Appeal from the Order of the Unemployment Compensation Board of Review in case of In Re: Claim of John Barreco, No. B-149542.
Henry J. Wallace, Jr., with him Donald B. Heard, and Reed, Smith, Shaw & McClay, for appellant.
John Kupchinsky, Assistant Attorney General, with him Susan Shinkman, Assistant Attorney General, and Robert P. Kane, Attorney General, for appellee.
Judges Wilkinson, Jr., Mencer and Craig, sitting as a panel of three. Opinion by Judge Wilkinson, Jr.
[ 41 Pa. Commw. Page 270]
This is an appeal by petitioner (employer) in which the Bureau of Employment Security (Bureau) and the referee refused benefits to the claimant on the ground he voluntarily left work under Section 402(b)(1) of the Unemployment Compensation Law (Law).*fn1 On appeal, the Unemployment Compensation Board of Review (Board) found the claimant was discharged by his employer and awarded benefits. We affirm.
Claimant had worked for approximately five years as a design engineer (last earning a salary of $8,700 annually) for the employer which is engaged principally in the business of the design, manufacture and sale of storm windows and doors. When the dispute
[ 41 Pa. Commw. Page 271]
leading to his termination arose, claimant was subject to a patent and confidential information agreement effective August 28, 1972, which he signed April 3, 1974 whereby the claimant agreed to disclose to the employer all inventions and improvements conceived by him "during working hours, or on the premises of Employer" and all inventions "relating to the business of Employer" and further to execute all necessary patents pursuant thereto, excepting certain items the employee claimed as of the date of the agreement and incorporated therein.*fn2 On June 16, 1977, the employer offered a new agreement which proposed the employee agree to disclose "all inventions, discoveries and improvement . . . conceived or made by Employee during the period of employment and relating to the business or activities of the Company" and to execute all necessary patents. The claimant, who had plans to build his own solar home and patent the developments relating to its construction, consulted his lawyer and proposed an addendum to the new agreement which would have excluded inventions or discoveries not related to the business activity of the employer, specifically "housing for new construction [and] any and all inventions related to solar energy and new construction windows." The employer refused to accept the addendum. The claimant refused to sign the agreement without it. On his last day of work, claimant was given the choice of signing the agreement as proposed by the employer or being terminated. Upon this evidence the referee concluded the claimant had voluntarily terminated his employment. The Board reversed, finding specifically that claimant was discharged.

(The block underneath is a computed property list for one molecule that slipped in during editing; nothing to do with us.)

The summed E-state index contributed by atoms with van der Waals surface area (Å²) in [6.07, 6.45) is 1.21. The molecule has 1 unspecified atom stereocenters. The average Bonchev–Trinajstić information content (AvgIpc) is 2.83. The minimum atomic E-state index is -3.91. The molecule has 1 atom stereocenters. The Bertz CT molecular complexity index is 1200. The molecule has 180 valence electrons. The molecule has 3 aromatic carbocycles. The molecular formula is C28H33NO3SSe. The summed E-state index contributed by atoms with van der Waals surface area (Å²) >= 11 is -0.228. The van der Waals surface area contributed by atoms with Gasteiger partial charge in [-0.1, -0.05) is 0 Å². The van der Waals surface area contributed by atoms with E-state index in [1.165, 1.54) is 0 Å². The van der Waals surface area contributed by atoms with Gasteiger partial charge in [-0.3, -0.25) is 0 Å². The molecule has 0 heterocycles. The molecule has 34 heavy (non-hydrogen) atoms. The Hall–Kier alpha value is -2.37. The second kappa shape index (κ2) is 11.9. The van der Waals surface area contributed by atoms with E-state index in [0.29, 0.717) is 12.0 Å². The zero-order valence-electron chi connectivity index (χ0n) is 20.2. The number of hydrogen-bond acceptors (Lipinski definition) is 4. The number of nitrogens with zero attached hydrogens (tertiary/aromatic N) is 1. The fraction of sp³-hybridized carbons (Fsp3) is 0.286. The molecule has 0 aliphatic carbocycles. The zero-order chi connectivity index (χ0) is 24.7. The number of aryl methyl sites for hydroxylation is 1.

[ 41 Pa. Commw. Page 272]
The employer now argues that the Board erred in its conclusion that the claimant did not voluntarily terminate his employment within the meaning of Section 402(b)(1) of the Law.
The issue of whether one has voluntarily left work is ultimately one of law; however, the resolution of that question must necessarily turn on the underlying facts as found by the compensation authorities. Correa v. Unemployment Compensation Board of Review, 31 Pa. Commonwealth Ct. 13, 374 A.2d 1017 (1977). At this juncture, the findings of the Board, as the ultimate factfinder, are conclusive if supported by substantial evidence, giving to the party who prevailed before the Board the benefit of every inference which can logically and reasonably be drawn from the record. Caperila Unemployment Compensation Case, 200 Pa. Superior Ct. 357, 188 A.2d 759 (1963).
In this case, the Board made a specific finding that claimant was discharged when he refused to sign the new patent agreement without the addendum he proposed. Claimant throughout these proceedings has maintained he was discharged and he testified that he was willing to work under the old patent agreement previously executed. Further, it was his uncontradicted testimony that on his last day of work he was told by his superior to "clear out your desk and leave." The only evidence in the record supporting the employer's allegation of a voluntary quit are the employer's separation notice submitted to the Bureau and the testimony of the employer representative before the referee, who admitted he had no first hand knowledge of the separation and was able to state only that claimant's payroll record ...